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Tag: being happy

Expect the expected

We all know that happiness can come right here right now. We’ve discussed it here on ForeverHappyNow many times already. That is because happiness is nothing more than a choice, and a state of mind. But we still hand over the control aka the choice to the monkey-mind!

There is a huge chasm that exists between our current life and the life that we believe we deserve. The operating word being ‘deserve’. Do you believe you deserve a better pay or a better bonus? Of course! A better relationship? A better house? A better car? A better friends’ circle? The answer is always yes. The image we have of ourselves is often of do-gooders who are somehow waylaid by life, unable perhaps to get to that level of greatness we each think we are so capable of.

And we certainly may be capable of greatness – no denying that. But when we envision ourselves as great people, we also begin to believe that we deserve more than we already have. This comes in the way of happiness because being great is not necessarily the same as being happy. This leads to higher expectations, anxiety and dissatisfaction.

Setting the ‘expectations’ bar very low helps. The great late-physicist Stephen Hawking, famous for books such as A Brief History of Time and The Theory of Everything, was diagnosed with motor-neuron disease. He was paralysed and unable to talk from the young age of 21. His doctors gave him only a few years to live, but as those who have seen his videos and interviews (he could speak only through a computer) know, he was also a witty and humorous person, and lived till the age of 76. An interviewer once asked him, “Are you always this cheerful?”. Mr. Hawking replied, “My expectations were reduced to zero when I was 21. Everything since then has been a bonus!”

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Day One

Amazon has a concept called Day One. Jeff Bezos has written about Day One in detail in his letters to shareholders. His idea is that Amazon employees should always consider themselves as though working for the very first day of Amazon’s existence. This way no one takes Amazon’s success for granted, and everyone continues to work as doggedly as possible. No past successes will form a ceiling for future achievements.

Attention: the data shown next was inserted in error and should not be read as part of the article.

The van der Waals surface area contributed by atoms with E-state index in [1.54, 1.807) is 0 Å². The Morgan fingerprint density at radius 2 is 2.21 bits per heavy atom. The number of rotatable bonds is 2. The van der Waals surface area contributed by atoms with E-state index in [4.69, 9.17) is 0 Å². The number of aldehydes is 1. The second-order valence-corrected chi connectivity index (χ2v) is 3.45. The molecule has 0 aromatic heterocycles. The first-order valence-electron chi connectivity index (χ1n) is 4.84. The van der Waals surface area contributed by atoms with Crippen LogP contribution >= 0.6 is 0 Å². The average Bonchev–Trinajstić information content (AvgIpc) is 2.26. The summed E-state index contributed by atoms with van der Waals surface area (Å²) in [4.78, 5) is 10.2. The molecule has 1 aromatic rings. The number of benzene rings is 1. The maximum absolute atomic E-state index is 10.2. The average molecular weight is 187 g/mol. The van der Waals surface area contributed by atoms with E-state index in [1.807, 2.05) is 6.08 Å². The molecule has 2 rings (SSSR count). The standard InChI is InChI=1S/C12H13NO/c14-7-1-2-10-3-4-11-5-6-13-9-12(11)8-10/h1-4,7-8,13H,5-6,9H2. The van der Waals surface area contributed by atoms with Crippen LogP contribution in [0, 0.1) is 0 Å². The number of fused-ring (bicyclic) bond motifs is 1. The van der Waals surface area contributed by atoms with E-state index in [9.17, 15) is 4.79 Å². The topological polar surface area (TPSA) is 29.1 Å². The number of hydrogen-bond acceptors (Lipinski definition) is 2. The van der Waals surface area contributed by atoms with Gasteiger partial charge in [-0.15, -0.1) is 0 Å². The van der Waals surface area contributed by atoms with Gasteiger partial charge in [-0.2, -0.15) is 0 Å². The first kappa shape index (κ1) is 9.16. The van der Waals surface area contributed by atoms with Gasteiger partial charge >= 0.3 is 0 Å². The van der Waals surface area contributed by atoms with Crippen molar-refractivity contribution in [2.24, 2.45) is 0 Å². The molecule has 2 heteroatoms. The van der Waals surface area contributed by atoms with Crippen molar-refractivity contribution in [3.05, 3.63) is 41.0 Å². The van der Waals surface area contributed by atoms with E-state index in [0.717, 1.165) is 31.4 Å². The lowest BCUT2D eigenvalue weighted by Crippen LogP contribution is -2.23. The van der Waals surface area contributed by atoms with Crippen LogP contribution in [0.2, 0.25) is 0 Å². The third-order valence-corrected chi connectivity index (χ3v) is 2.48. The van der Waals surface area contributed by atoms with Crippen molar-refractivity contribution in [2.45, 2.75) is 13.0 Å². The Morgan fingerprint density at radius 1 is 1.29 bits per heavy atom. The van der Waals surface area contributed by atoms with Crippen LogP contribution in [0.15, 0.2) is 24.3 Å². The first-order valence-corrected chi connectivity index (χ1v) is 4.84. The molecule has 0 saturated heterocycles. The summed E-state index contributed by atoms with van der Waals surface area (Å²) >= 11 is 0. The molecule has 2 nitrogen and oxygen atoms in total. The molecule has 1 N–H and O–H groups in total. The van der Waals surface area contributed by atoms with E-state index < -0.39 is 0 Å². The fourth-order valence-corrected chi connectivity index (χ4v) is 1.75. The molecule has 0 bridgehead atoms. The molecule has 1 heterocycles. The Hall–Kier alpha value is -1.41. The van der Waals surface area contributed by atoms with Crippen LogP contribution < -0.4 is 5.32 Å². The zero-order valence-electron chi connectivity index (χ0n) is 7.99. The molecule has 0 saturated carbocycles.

This is a great philosophy for a company no doubt. But I can’t help but wonder if this is healthy when applied to our personal lives.

The person who couldn’t understand what “Adios amigos” meant in Spanish one year ago, is now able to converse well in the language after taking classes. But her thought? “I’m still so far away from attaining native fluency, I feel so stupid, and my progress is so slow.” The person who months ago only knew ABCDEFG as alphabets can now play “River Flows in You” on the piano. But his thought? “Damn those YouTube child prodigies – here I am at 45 struggling with sight reading, while my eyes can barely keep up with the speeds of their hands!” The person who couldn’t see his feet because his tummy got in the way, has now lost 30 kilos. But his thought? “My abs still are not visible – I hate my body, especially that stubborn lower belly fat.”

If any of the above seem familiar, that is because all too often, we are critical of ourselves beyond reason. We can then re-purpose Day One this way. Think of that first day when we did not even know anything about the skill / ability we wanted. From zero understanding of vocabulary, or music or dance or coding etc. we have now become significantly better.

Being happy with this fantastic progress from day one, let us continue to take small steps every day, to reach grand heights one day.

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